Sales mentor Pat Cavanaugh reponds to the following question from an Inc.com user:
My company gets most of its clients through word of mouth, social meetings, and cold calls. Currently I send a brochure to a prospective client, then call with a spiel about making sure they got it and asking if they have any questions. I think some people are naturally goodat cold calling, but I would rather have the flu then do it. Do you have any suggestions on developing my skills?
Pat Cavanaugh's response:
First of all, let's make it clear that much cold-calling success is dependent on attitude. You have to view it as a challenge, and you have to have a competitive spirit. If you'd "rather have the flu" than make cold calls, I can only hope that this is just a temporary illness that can be cured with better cold-calling techniques.
There are plenty of resources out there that address cold calling strategies and techniques. A gentleman I recommend is Jeffrey Gitomer, whose Web site is www.gitomer.com. I know he has resources that address cold-calling strategies that are very, very good.
At my company, we like to "warm up" cold calls by sometimes sending prospects a small -- and unique -- promotional product. (It's amazing. A $2.15 crazy little item we've sent out has helped us get Fortune 500 accounts.) When we call, they say, "Oh yeah....you were the one that sent me that..." It gets us remembered. It makes us immediately stand out from the crowd.
The objective of the cold call is to get the appointment. Nothing else. That means I'm a little wary about sending out brochures in advance. If they already have the information on your company's products and services, why do they need to meet with you? You are a much, much more effective salesperson in person, than any small brochure is.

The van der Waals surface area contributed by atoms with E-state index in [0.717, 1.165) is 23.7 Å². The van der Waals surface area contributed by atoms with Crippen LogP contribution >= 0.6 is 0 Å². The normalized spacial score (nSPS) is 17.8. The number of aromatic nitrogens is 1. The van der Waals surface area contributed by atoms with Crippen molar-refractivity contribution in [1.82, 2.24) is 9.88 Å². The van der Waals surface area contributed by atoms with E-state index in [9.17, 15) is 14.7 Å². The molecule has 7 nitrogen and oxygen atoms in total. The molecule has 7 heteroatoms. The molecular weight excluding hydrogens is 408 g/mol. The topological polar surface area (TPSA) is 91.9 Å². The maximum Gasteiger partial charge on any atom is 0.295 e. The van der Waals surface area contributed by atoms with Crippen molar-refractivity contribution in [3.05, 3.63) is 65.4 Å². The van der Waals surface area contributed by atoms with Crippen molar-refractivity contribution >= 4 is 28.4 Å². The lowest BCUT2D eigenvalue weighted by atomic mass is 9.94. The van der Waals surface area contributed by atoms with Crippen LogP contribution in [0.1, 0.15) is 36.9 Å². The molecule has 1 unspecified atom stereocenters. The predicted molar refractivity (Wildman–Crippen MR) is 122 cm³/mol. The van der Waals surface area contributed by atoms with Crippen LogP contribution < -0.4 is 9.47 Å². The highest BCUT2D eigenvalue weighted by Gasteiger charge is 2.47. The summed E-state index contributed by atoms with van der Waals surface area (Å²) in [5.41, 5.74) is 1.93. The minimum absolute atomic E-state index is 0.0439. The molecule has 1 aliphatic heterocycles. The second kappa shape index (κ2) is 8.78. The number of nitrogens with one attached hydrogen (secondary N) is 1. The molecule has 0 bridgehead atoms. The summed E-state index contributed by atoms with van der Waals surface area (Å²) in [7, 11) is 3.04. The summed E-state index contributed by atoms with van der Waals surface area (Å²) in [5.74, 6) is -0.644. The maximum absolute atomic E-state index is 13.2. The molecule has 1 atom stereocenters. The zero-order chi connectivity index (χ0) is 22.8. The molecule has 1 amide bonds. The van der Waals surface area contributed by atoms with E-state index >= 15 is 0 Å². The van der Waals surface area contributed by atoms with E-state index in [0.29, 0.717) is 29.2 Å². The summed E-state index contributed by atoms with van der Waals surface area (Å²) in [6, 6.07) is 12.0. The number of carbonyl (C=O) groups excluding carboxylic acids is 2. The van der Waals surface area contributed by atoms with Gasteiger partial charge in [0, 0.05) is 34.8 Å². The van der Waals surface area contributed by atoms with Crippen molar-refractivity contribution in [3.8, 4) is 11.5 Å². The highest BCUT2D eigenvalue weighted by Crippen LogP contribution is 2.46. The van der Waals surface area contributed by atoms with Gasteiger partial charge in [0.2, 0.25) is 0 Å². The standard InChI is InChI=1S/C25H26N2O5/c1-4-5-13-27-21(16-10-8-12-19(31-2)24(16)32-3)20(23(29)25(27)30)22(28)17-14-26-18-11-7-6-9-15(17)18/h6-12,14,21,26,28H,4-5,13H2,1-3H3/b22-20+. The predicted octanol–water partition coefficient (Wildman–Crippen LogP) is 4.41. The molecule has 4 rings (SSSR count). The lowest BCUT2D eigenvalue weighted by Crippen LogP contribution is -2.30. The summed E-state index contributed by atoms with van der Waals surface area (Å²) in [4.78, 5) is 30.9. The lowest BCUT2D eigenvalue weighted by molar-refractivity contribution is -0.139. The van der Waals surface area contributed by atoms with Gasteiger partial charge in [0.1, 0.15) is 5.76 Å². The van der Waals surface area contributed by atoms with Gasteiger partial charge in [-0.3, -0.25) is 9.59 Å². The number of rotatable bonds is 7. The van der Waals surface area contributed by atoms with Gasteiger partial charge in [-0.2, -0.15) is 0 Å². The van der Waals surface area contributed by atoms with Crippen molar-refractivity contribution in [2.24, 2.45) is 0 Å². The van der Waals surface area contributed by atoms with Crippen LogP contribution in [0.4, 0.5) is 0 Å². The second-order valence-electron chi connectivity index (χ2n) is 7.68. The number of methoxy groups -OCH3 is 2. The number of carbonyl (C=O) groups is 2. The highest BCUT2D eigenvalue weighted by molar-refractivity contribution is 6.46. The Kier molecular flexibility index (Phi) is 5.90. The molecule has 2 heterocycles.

One small technique that is recommended is to directly ask for an appointment at a certain time. Instead of saying, "Would there be a chance to meet with you sometime next week?," say, "Would next week on Tuesday at 10:30 be a good time to meet?" Take the iniative. Be the aggressor.
Here are a couple of my other personal tips. Always say to the person, "All I'm asking for is 10 minutes of your time, believe me, I would not be wasting your time or mine if I didn't know for a fact that I could help you!" Another comment when someone is pressed for time is, "All I'm asking for is 10 minutes, I'll even bring in a stopwatch, and you can time me." This reinforces that you respect that person's time.
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